My take: consider which kind of training you’d like best. If you are most concerned with the time each takes, go with NP. If you are most concerned with the expertise you’ll get, go with MD.
Also consider that although as an NP you will jump into patient care soon, you will in some ways be thrown into it; residency can be seen as a form of torture, but it is also a form of support for you as you take on what is a very significant responsibility. Consider what it would be like to come out of medical school and have no residency, and the terror this might induce; and then consider how much support you’d be likely to get as an NP just out of school.
Mileage varies considerably on this, with different NP supervisors apparently being very different in how much support they offer, and there’s probably also some possibility for NP and/or PA residency programs for the future. In re: your question about getting hired vs. NPs with more RN experience–my impression is that this also varies widely, and probably depends on the kind of job and what you bring to it individually–so it’s impossible to answer in advance.
Still, the NP timeline is hard to beat, and life-work balance is definitely a strong argument for the NP side of things.
On money. I realize that some people see medicine as a business. I do not see medicine as a business, I am upset by the system which designs it this way, and I expect to live as much of my career as possible earning a salary from non-profit organizations. (The salaries you mention are not out of line with what you could expect from many such organizations as an NP, I think.) By so doing, I will probably earn less than some of my fellow physicians, but I’ll avoid a lot of the nonsense associated with doing business, whether as a doctor or an NP. Whether as a doctor or an NP, if I work for a salary, I also won’t be tempted to restrict my scope of practice to stuff like weight loss and worker’s comp claims in order to keep the cash flow up; I can do things I find more interesting like, say, treating people with HIV or cancer, who can’t possibly pay cash for their treatment. As a physician, I can do so with a good grounding in science and probably a deeper understanding of the mechanisms of the treatments I’m prescribing. So, this stuff about how your business will be structured is only important if that’s why you’re getting into this. (If it is, a well-run cleaning business could probably make you more money, with a lot less training.) Not that managed care won’t affect you if you do it my way–just that your paycheck will be more or less the same moderate but still (in my view) highly-compensated amount each month regardless of the effects of the managed care bureaucracy.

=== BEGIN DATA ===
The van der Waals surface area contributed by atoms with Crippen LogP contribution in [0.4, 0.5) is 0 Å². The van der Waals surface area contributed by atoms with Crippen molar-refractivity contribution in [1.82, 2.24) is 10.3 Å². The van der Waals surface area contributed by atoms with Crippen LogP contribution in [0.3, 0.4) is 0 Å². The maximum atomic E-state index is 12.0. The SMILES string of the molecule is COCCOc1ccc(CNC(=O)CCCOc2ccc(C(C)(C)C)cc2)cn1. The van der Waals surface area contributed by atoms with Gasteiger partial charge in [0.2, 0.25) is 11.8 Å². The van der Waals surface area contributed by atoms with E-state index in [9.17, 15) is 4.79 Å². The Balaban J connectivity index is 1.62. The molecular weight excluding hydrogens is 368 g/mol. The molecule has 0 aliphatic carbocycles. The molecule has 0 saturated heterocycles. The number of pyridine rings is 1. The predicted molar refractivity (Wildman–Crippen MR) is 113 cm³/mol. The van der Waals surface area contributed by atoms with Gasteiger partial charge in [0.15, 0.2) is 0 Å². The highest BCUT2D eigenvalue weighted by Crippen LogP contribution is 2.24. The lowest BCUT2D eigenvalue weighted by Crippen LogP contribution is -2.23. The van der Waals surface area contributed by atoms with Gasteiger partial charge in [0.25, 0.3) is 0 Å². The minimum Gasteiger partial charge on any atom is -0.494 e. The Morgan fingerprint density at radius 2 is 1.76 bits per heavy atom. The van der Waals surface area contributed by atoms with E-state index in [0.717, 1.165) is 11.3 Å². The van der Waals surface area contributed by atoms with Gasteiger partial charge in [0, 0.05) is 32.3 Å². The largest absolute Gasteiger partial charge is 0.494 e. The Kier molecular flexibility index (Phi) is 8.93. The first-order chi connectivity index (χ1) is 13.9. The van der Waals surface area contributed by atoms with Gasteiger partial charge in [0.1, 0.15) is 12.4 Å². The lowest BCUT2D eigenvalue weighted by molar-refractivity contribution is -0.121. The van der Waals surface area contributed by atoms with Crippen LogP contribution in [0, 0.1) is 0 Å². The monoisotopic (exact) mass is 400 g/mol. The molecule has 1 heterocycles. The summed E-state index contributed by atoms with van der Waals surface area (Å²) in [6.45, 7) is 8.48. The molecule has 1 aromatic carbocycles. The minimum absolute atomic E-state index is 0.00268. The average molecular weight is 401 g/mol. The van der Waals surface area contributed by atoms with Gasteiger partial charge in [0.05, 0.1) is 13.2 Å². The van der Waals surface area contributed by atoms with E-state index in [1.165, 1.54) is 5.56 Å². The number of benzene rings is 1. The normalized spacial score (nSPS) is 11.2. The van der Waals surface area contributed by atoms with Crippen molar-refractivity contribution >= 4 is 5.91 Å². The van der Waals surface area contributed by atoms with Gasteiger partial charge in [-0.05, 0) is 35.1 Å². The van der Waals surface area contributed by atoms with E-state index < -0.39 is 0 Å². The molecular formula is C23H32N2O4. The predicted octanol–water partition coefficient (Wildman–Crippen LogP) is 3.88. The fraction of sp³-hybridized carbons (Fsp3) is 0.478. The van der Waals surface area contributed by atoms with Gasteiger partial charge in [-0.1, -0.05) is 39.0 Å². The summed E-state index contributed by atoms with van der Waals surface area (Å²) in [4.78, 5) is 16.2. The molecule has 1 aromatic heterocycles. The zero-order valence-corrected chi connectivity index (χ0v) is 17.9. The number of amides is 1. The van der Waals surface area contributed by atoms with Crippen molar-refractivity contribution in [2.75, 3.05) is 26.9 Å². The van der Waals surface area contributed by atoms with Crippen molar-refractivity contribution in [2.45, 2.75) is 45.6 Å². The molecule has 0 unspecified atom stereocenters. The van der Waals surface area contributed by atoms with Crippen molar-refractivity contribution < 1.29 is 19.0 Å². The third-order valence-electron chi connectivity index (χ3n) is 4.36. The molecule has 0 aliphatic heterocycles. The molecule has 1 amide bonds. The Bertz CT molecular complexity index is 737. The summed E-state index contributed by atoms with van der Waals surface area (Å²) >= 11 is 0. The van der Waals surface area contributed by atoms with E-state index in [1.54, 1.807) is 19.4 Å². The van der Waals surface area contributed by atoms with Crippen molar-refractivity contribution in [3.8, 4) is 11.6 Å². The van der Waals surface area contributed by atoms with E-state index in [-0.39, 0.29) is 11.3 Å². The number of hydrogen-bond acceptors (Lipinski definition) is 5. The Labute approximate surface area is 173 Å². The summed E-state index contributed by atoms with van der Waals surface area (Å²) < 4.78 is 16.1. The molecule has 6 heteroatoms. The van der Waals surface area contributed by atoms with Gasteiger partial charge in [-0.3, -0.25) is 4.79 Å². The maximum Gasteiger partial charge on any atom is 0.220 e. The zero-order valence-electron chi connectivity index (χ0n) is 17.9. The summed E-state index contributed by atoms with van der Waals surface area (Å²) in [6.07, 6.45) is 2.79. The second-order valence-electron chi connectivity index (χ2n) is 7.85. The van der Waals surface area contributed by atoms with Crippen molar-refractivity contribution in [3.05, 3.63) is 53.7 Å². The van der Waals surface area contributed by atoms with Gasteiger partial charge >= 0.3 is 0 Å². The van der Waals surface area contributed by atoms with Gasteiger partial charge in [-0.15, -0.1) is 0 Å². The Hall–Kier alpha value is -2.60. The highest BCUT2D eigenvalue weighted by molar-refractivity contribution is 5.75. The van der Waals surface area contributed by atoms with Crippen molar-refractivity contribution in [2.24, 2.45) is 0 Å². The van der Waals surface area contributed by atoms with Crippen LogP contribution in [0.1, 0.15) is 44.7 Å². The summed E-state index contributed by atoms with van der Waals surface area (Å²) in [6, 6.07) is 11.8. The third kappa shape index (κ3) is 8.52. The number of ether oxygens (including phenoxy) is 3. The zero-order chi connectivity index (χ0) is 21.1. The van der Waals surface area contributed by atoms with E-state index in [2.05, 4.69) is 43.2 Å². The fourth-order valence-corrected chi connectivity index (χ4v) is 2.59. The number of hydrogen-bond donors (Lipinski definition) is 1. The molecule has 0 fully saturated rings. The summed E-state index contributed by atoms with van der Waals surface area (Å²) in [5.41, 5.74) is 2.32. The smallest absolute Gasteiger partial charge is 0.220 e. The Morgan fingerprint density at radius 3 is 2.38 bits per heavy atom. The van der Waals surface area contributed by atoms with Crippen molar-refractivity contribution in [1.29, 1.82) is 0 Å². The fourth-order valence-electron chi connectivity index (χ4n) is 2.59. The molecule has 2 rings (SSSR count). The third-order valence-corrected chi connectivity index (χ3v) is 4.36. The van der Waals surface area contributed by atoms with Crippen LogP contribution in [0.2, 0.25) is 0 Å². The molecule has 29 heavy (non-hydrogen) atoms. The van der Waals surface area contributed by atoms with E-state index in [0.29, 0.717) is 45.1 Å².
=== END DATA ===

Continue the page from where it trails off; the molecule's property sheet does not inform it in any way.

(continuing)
Anyway, my contribution in the previous post is better-written and more even-handed, so check that out.

you sure about the 172,500 salary?